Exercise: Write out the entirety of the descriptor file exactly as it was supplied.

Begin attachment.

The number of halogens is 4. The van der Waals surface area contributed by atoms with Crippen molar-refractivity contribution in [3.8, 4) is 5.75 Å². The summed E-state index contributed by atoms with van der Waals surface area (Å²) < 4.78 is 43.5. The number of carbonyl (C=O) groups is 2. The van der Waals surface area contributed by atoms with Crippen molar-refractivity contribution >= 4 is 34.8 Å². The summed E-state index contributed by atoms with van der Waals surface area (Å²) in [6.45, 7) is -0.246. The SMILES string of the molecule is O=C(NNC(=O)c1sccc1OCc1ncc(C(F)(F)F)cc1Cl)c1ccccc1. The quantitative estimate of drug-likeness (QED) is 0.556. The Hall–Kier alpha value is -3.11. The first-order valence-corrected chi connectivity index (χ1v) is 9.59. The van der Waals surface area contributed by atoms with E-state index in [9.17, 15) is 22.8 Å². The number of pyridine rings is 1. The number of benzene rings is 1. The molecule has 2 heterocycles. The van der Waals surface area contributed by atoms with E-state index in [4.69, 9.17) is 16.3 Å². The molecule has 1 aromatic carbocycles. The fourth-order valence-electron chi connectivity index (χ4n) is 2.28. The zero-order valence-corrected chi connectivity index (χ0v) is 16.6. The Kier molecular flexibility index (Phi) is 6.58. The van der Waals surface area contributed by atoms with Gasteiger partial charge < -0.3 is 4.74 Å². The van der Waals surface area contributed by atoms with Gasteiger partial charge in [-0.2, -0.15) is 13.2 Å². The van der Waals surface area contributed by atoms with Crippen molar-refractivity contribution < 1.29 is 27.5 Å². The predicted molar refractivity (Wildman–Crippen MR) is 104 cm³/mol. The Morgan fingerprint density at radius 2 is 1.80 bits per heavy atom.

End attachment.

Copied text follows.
The number of halogens is 4. The van der Waals surface area contributed by atoms with Crippen molar-refractivity contribution in [3.8, 4) is 5.75 Å². The summed E-state index contributed by atoms with van der Waals surface area (Å²) < 4.78 is 43.5. The number of carbonyl (C=O) groups is 2. The van der Waals surface area contributed by atoms with Crippen molar-refractivity contribution >= 4 is 34.8 Å². The summed E-state index contributed by atoms with van der Waals surface area (Å²) in [6.45, 7) is -0.246. The SMILES string of the molecule is O=C(NNC(=O)c1sccc1OCc1ncc(C(F)(F)F)cc1Cl)c1ccccc1. The quantitative estimate of drug-likeness (QED) is 0.556. The Hall–Kier alpha value is -3.11. The first-order valence-corrected chi connectivity index (χ1v) is 9.59. The van der Waals surface area contributed by atoms with E-state index in [9.17, 15) is 22.8 Å². The number of pyridine rings is 1. The number of benzene rings is 1. The molecule has 2 heterocycles. The van der Waals surface area contributed by atoms with E-state index in [4.69, 9.17) is 16.3 Å². The molecule has 1 aromatic carbocycles. The fourth-order valence-electron chi connectivity index (χ4n) is 2.28. The zero-order valence-corrected chi connectivity index (χ0v) is 16.6. The Kier molecular flexibility index (Phi) is 6.58. The van der Waals surface area contributed by atoms with Gasteiger partial charge < -0.3 is 4.74 Å². The van der Waals surface area contributed by atoms with Gasteiger partial charge in [-0.2, -0.15) is 13.2 Å². The van der Waals surface area contributed by atoms with Crippen molar-refractivity contribution < 1.29 is 27.5 Å². The predicted molar refractivity (Wildman–Crippen MR) is 104 cm³/mol. The Morgan fingerprint density at radius 2 is 1.80 bits per heavy atom.